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Read and rate Travel Journal Entries for Kinderdijk, Netherlands

Sep 4, 2019 - Kinderdijk

In the wee hours, we passed through a couple of locks and were docked in Kinderdijk when we got up. After breakfast in the dining room, we met with our group for the walking tour; a local man named Kees ("case") was our guide. He was quite informative and injected both some Dutch and some humor. We toured a windmill after learning about water management and the windmills' role in that, including the old-school mechanics and materials. A miller must be licensed and live in the mill with his family. (There are only three female millers in...

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Jun 15, 2019 - Kinderdijk

Saturday, June 15 Today we visited the Kinderdijk windmills. These windmills were built before electricity was born; their purpose was solely to pump water. The watermills were needed because the Dutch wanted land. The Dutch added land to their nation by reclaiming it from the sea. First they built dikes around an area, and then they started pumping the water out. Most of the land they reclaimed, however, was peat. So as they pumped the sea water out, the land sank. Which let more water in. So they had to pump more water out. And they...

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Apr 25, 2019 - Baby Ducks and Baby Dikes

We left dock just before midnight last night (I’m told), and the ride was smooth enough. We “sailed” until 7:00 a.m. when we docked at Kinderdijk, Netherlands, where today’s excursion was located. We caught an early breakfast and reported to our bike excursion at 8:30. We did a two-hour bike tour of the 19 windmills in the area. These windmills form a UNESCO World Heritage Site and have functioned here since about 1740, and one actually from the mid 1600s. The mills work to manage the water levels in the area, moving water through a series...

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Trip Journal


Cruising to 170

Oct 1, 2018 - Kinderdijk and Windmills

The Largest Concentration of Windmills in The Netherlands -- As the ship passed into the complex system of rivers and canals of the Netherlands we saw the picturesque Dutch countryside and the original technological marvels of historic Kinderdijk, a UNESCO World Heritage Site. Our guide met us at the ship then we walked with our guide into the serene polder lands of South Holland. As we crossed the dike to the windmills, we noticed that they in fact, are at a lower elevation than our ship, as much of this part of The Netherlands is below...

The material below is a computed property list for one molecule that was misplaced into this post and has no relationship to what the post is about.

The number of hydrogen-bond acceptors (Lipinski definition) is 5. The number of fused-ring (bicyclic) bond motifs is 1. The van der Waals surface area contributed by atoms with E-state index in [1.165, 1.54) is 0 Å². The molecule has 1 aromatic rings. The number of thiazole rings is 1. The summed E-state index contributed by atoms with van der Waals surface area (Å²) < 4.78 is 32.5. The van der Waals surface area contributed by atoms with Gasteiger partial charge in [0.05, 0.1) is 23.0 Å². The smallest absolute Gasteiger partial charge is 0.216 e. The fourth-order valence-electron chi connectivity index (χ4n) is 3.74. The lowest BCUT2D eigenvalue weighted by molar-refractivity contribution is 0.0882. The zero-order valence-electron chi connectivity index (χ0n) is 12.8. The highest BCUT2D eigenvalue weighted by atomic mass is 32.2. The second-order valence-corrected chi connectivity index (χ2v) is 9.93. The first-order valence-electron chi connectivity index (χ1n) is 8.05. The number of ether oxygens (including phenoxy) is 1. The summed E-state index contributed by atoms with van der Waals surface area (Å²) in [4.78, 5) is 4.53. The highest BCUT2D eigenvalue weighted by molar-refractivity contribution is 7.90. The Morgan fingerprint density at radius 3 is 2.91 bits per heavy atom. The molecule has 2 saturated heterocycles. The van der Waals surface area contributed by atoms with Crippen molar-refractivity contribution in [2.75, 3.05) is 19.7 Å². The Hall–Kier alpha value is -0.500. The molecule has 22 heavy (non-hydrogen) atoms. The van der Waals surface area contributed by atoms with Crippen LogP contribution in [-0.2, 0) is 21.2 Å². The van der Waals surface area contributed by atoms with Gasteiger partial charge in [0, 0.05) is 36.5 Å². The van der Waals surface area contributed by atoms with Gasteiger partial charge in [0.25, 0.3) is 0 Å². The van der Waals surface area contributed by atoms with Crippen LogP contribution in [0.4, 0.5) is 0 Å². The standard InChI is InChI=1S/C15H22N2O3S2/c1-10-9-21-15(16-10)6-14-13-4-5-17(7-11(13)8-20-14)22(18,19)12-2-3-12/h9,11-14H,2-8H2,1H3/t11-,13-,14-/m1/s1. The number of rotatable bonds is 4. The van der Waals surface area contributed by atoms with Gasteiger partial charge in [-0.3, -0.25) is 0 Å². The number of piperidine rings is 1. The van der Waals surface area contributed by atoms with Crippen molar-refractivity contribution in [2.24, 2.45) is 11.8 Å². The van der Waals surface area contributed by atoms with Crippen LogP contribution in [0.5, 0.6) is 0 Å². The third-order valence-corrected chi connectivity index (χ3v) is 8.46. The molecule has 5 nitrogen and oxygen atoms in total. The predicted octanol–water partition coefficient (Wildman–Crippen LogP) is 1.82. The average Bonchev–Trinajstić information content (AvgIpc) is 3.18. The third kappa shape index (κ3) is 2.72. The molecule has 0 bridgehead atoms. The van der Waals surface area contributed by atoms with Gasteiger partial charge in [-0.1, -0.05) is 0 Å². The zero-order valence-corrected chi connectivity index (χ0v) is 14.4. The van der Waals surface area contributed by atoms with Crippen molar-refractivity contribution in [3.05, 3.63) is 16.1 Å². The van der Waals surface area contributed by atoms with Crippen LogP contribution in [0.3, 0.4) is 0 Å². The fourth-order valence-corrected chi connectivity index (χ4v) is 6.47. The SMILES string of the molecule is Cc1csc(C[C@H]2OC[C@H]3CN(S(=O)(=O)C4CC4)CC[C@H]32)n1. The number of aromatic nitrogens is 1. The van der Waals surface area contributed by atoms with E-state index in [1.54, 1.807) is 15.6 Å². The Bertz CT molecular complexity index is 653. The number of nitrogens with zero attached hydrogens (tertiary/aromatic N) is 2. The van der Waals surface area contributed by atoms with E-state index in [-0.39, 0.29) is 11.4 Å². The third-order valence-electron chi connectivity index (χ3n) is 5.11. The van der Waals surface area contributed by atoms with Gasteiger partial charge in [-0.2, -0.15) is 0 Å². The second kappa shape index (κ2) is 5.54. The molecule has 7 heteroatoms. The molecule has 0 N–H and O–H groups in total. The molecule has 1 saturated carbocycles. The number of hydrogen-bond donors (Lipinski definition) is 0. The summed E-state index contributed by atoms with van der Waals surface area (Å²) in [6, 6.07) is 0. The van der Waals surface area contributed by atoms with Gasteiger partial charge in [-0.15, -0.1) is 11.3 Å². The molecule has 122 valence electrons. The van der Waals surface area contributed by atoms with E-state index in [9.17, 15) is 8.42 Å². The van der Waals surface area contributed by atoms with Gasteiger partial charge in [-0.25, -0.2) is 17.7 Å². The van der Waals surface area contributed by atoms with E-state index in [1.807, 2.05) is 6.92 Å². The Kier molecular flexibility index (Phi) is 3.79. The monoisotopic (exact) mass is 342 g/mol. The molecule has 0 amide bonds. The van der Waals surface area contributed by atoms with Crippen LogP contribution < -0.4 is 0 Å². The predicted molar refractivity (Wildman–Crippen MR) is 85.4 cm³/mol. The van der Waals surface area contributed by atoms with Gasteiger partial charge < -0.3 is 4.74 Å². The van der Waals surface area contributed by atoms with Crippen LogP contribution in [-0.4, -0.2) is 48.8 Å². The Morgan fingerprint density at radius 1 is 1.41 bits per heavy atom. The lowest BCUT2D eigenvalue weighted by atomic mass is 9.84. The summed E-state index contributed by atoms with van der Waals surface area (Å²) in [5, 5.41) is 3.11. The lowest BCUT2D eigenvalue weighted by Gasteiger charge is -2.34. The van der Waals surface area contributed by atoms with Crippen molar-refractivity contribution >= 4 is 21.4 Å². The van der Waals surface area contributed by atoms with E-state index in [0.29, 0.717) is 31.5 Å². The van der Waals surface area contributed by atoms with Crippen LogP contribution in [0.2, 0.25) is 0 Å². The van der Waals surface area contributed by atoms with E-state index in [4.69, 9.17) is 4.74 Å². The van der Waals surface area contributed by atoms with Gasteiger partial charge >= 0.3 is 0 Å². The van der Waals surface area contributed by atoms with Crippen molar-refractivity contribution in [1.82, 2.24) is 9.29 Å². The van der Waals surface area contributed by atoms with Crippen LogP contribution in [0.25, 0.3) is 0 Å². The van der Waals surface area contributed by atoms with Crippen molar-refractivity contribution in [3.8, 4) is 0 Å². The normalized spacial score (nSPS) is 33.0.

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Jun 10, 2017 - Day 2: Kinderdjikt, Netherlands

Our first day out on the Rhine, and a stop at Kinderdjikt. A UNESCO World Heritage site, Kinderdjikt is the location of 19 working windmills built in the mid 18th century, and the largest concentration of windmills in the Netherlands. Each is occupied by a family that is required to keep it in working condition. Most have been occupied by the same family for generations. These windmills moved water from their below-sea level location to the adjacent canal on the other side of the dike.

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Jun 13, 2015 - Kinderdijk Netherlands

Before arriving in Kinderdijk we passed Noah's Ark. Yes really! A carpenter who spent three years and more than $1,530,000 building a full-scale replica of Noah's Ark opened it to the public. As many as 3,000 tourists a day can step aboard Johan Huibers' gigantic wooden boat in Dordrecht, in the Netherlands, which now boasts two cinemas and a restaurant alongside its menagerie of life-sized plastic animals. Mr Huibers was inspired to embark on the ambitious project after having a dream in which he saw part of his native Netherlands...